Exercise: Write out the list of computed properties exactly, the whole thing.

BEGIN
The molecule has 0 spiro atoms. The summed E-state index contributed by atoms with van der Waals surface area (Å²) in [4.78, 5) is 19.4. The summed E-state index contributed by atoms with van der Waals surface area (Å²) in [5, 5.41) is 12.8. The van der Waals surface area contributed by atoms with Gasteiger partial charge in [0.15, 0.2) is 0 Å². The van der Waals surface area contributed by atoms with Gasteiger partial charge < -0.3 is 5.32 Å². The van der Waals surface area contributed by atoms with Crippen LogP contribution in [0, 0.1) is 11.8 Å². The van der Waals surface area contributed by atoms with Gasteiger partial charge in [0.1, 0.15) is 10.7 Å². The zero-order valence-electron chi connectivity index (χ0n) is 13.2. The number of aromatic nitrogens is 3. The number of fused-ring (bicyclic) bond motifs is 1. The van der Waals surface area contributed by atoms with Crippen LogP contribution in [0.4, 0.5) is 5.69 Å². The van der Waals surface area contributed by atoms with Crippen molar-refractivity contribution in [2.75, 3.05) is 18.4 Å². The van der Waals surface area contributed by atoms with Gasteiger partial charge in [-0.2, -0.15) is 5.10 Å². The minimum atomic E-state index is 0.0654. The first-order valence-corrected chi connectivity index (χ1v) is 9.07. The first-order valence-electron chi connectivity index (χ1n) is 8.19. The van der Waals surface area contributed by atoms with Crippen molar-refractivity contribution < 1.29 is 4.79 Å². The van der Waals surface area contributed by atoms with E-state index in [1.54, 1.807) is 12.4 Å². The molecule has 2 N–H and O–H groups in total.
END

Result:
The molecule has 0 spiro atoms. The summed E-state index contributed by atoms with van der Waals surface area (Å²) in [4.78, 5) is 19.4. The summed E-state index contributed by atoms with van der Waals surface area (Å²) in [5, 5.41) is 12.8. The van der Waals surface area contributed by atoms with Gasteiger partial charge in [0.15, 0.2) is 0 Å². The van der Waals surface area contributed by atoms with Gasteiger partial charge < -0.3 is 5.32 Å². The van der Waals surface area contributed by atoms with Crippen LogP contribution in [0, 0.1) is 11.8 Å². The van der Waals surface area contributed by atoms with Gasteiger partial charge in [0.1, 0.15) is 10.7 Å². The zero-order valence-electron chi connectivity index (χ0n) is 13.2. The number of aromatic nitrogens is 3. The number of fused-ring (bicyclic) bond motifs is 1. The van der Waals surface area contributed by atoms with Crippen LogP contribution in [0.4, 0.5) is 5.69 Å². The van der Waals surface area contributed by atoms with Crippen molar-refractivity contribution in [2.75, 3.05) is 18.4 Å². The van der Waals surface area contributed by atoms with Gasteiger partial charge in [-0.2, -0.15) is 5.10 Å². The minimum atomic E-state index is 0.0654. The first-order valence-corrected chi connectivity index (χ1v) is 9.07. The first-order valence-electron chi connectivity index (χ1n) is 8.19. The van der Waals surface area contributed by atoms with Crippen molar-refractivity contribution < 1.29 is 4.79 Å². The van der Waals surface area contributed by atoms with E-state index in [1.54, 1.807) is 12.4 Å². The molecule has 2 N–H and O–H groups in total.